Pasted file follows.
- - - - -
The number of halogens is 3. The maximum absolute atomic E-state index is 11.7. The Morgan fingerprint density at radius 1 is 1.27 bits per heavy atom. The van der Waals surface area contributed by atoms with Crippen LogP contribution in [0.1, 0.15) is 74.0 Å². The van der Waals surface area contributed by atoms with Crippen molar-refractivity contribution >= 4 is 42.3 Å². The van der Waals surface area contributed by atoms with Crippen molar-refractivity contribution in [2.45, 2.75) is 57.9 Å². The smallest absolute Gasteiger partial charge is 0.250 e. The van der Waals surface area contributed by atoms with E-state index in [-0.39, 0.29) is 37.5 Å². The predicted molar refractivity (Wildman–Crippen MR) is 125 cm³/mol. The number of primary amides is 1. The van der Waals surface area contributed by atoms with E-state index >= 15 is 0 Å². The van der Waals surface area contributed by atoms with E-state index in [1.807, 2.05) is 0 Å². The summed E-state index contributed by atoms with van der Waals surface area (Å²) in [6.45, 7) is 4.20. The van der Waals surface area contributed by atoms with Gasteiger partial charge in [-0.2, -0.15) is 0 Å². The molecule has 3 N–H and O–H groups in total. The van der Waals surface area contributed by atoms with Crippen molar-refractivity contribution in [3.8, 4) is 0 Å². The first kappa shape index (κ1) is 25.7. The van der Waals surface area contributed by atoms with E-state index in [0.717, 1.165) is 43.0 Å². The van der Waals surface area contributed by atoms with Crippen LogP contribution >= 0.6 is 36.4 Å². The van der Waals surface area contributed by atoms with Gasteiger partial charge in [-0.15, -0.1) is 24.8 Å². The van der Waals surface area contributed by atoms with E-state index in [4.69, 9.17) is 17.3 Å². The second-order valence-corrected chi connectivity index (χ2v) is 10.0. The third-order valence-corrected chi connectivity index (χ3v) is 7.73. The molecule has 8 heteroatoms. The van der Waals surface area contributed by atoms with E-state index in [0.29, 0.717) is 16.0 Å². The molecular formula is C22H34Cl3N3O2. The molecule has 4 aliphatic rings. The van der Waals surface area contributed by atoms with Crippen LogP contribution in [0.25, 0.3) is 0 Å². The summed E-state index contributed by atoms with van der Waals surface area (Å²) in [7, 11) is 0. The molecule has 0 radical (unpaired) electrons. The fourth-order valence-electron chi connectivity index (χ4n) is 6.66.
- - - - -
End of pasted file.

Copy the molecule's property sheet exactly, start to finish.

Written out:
The number of halogens is 3. The maximum absolute atomic E-state index is 11.7. The Morgan fingerprint density at radius 1 is 1.27 bits per heavy atom. The van der Waals surface area contributed by atoms with Crippen LogP contribution in [0.1, 0.15) is 74.0 Å². The van der Waals surface area contributed by atoms with Crippen molar-refractivity contribution >= 4 is 42.3 Å². The van der Waals surface area contributed by atoms with Crippen molar-refractivity contribution in [2.45, 2.75) is 57.9 Å². The smallest absolute Gasteiger partial charge is 0.250 e. The van der Waals surface area contributed by atoms with E-state index in [-0.39, 0.29) is 37.5 Å². The predicted molar refractivity (Wildman–Crippen MR) is 125 cm³/mol. The number of primary amides is 1. The van der Waals surface area contributed by atoms with E-state index >= 15 is 0 Å². The van der Waals surface area contributed by atoms with E-state index in [1.807, 2.05) is 0 Å². The summed E-state index contributed by atoms with van der Waals surface area (Å²) in [6.45, 7) is 4.20. The van der Waals surface area contributed by atoms with Gasteiger partial charge in [-0.2, -0.15) is 0 Å². The molecule has 3 N–H and O–H groups in total. The van der Waals surface area contributed by atoms with Crippen molar-refractivity contribution in [3.8, 4) is 0 Å². The first kappa shape index (κ1) is 25.7. The van der Waals surface area contributed by atoms with E-state index in [0.717, 1.165) is 43.0 Å². The van der Waals surface area contributed by atoms with Crippen LogP contribution >= 0.6 is 36.4 Å². The van der Waals surface area contributed by atoms with Gasteiger partial charge in [-0.15, -0.1) is 24.8 Å². The van der Waals surface area contributed by atoms with E-state index in [4.69, 9.17) is 17.3 Å². The second-order valence-corrected chi connectivity index (χ2v) is 10.0. The third-order valence-corrected chi connectivity index (χ3v) is 7.73. The molecule has 8 heteroatoms. The van der Waals surface area contributed by atoms with E-state index in [0.29, 0.717) is 16.0 Å². The molecular formula is C22H34Cl3N3O2. The molecule has 4 aliphatic rings. The van der Waals surface area contributed by atoms with Crippen LogP contribution in [0.25, 0.3) is 0 Å². The summed E-state index contributed by atoms with van der Waals surface area (Å²) in [7, 11) is 0. The molecule has 0 radical (unpaired) electrons. The fourth-order valence-electron chi connectivity index (χ4n) is 6.66.